The third performer of the evening was Jolin Jiang who gave a beautiful vocal performance alongside a pre-recorded track. The track was Jolin playing bells discovered by a musical archeologist in China, which she had the pleasure of playing in a museum. Having Jolin sing with imagery of her playing the bells solidified how well programmed the evening was as you were given visually dynamic performances that felt very individualised, but cohesive at the same time. Again relating to the theme of home being something different to each of us but connecting us all. Chloe, Liz and Jolin then joined together in a performance called “As the Goudiao rings” where they gave their interpretations of the past, present and future. Again even the way they stood and sat during this piece was visually effective. The room that we were in was simple and static yet the performers utilised their stance and movement to bring the room to life. 

To finish the evening, Murraywa (George Dow) a Torres Strait Islander multi-instrumentalist also performed alongside his family, the Harbour Beizam Torres Strait Islander Dancers. The performance was very special and Murraywa provided vivid storytelling and musical education in a way that was intimate. With his family, he performed “Baba na” (Homage and respect past present and emerging) and “Keriba ged nor” (our spiritual place) on two types of yidaki (didgeridoo). Beatrice played a bamboo drum & a Warrup (drum) proudly giving us a “taste of the Torres Strait” joining him in song. Murraywa, who has been playing the Didgeridoo since he was seven, certainly gave an exceptional performance. The breath work involved is just enormous and it was great having an explanation of how the vibration of the lips could manipulate the sounds produced. Again, the visuals and dance involved in this performance made you forget you were in an enclosed room as the two boys Jayson & Zemis came out and did a shark dance and the two girls Buia and Syrillina did a Starbird and Torres Strait pigeon dance. Murraywa’s guitar section which showcased his more contemporary singer/songwriting style. The way he played guitar had so much personality. Murraywa talked about home being fishing with his uncle and aunties catching up in the Murray Island. You could not only hear his feelings about home but you could visually see how he feels in the way he played the guitar. This was really evident in his songline “My Thoughts” accompanied by Chloe & Liz on Dizi and Zhonghu. To finish his set, he played an emotional solo about his grandfather, Eddie Mabo who was an Indigenous Australian from the Torres Strait Islands who fought for land rights.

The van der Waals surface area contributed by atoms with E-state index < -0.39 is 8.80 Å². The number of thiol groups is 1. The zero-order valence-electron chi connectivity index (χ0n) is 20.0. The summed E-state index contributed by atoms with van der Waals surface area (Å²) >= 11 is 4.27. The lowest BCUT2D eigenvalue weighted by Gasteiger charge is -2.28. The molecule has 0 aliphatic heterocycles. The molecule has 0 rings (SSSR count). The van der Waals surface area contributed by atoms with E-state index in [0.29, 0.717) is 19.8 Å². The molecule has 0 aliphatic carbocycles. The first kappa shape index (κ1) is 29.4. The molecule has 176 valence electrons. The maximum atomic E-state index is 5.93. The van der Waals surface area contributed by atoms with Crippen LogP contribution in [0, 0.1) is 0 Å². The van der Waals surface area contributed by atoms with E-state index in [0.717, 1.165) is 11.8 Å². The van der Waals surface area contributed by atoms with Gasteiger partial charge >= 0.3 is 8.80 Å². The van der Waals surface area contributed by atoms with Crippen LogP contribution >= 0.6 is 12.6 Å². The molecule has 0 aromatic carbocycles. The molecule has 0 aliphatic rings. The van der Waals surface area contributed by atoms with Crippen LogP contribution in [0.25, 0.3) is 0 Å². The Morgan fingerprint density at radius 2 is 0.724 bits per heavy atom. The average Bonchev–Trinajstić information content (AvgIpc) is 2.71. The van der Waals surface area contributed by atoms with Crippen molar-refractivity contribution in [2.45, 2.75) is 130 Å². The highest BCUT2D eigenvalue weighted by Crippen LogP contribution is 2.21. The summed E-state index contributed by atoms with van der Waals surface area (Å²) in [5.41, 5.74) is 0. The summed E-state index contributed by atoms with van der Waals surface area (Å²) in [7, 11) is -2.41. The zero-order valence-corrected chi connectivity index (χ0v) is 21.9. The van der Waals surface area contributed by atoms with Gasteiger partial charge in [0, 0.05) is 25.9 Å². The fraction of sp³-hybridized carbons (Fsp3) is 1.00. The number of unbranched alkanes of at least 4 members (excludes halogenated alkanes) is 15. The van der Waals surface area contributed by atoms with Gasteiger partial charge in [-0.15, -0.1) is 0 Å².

Murraywa then invited the whole room of musicians to come join in a group performance. Everyone sat in a circle and improvised, listening to each other to create a beautiful sound that concluded the night, and left everyone with an optimism to continue to search for what home is to them. 

So what is home for me? 

Home to me is when I wear my noise-cancelling headphones and do the Cremorne Point walk at around 5:30 pm on a warm summer night, watching the sunset. I’ve done the walk thousands of times and I just have never been able to beat that familiarity and comfort in a place. Though what will always stick with me and what was prevalent throughout the Dreambox Collective event is that the place I call home is a stolen one, and while I can appreciate the sense of home it brings me – I will never forget its history. Always was, Always will be. 

So what’s home to you? 

– c monster productions